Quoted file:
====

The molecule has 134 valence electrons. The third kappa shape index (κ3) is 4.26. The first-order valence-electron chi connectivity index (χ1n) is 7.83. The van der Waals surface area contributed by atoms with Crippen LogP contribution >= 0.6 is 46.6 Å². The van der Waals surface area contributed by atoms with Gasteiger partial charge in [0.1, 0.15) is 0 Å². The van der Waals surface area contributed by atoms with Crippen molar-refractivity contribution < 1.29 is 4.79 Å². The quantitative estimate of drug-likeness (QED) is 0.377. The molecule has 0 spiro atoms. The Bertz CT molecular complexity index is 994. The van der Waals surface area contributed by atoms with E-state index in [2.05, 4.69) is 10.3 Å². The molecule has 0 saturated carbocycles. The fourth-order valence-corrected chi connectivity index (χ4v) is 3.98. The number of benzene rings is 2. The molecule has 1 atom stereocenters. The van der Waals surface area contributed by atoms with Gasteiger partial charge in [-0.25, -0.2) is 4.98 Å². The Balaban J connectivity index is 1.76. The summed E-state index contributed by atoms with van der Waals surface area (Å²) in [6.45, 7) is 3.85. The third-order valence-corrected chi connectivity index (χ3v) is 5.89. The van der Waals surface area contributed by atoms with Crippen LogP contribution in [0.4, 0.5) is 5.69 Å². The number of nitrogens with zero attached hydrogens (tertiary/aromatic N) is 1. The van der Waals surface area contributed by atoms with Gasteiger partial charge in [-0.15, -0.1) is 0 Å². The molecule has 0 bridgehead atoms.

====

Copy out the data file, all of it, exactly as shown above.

The molecule has 134 valence electrons. The third kappa shape index (κ3) is 4.26. The first-order valence-electron chi connectivity index (χ1n) is 7.83. The van der Waals surface area contributed by atoms with Crippen LogP contribution >= 0.6 is 46.6 Å². The van der Waals surface area contributed by atoms with Gasteiger partial charge in [0.1, 0.15) is 0 Å². The van der Waals surface area contributed by atoms with Crippen molar-refractivity contribution < 1.29 is 4.79 Å². The quantitative estimate of drug-likeness (QED) is 0.377. The molecule has 0 spiro atoms. The Bertz CT molecular complexity index is 994. The van der Waals surface area contributed by atoms with E-state index in [2.05, 4.69) is 10.3 Å². The molecule has 0 saturated carbocycles. The fourth-order valence-corrected chi connectivity index (χ4v) is 3.98. The number of benzene rings is 2. The molecule has 1 atom stereocenters. The van der Waals surface area contributed by atoms with Gasteiger partial charge in [-0.25, -0.2) is 4.98 Å². The Balaban J connectivity index is 1.76. The summed E-state index contributed by atoms with van der Waals surface area (Å²) in [6.45, 7) is 3.85. The third-order valence-corrected chi connectivity index (χ3v) is 5.89. The van der Waals surface area contributed by atoms with Crippen LogP contribution in [0.4, 0.5) is 5.69 Å². The number of nitrogens with zero attached hydrogens (tertiary/aromatic N) is 1. The van der Waals surface area contributed by atoms with Gasteiger partial charge in [-0.15, -0.1) is 0 Å². The molecule has 0 bridgehead atoms.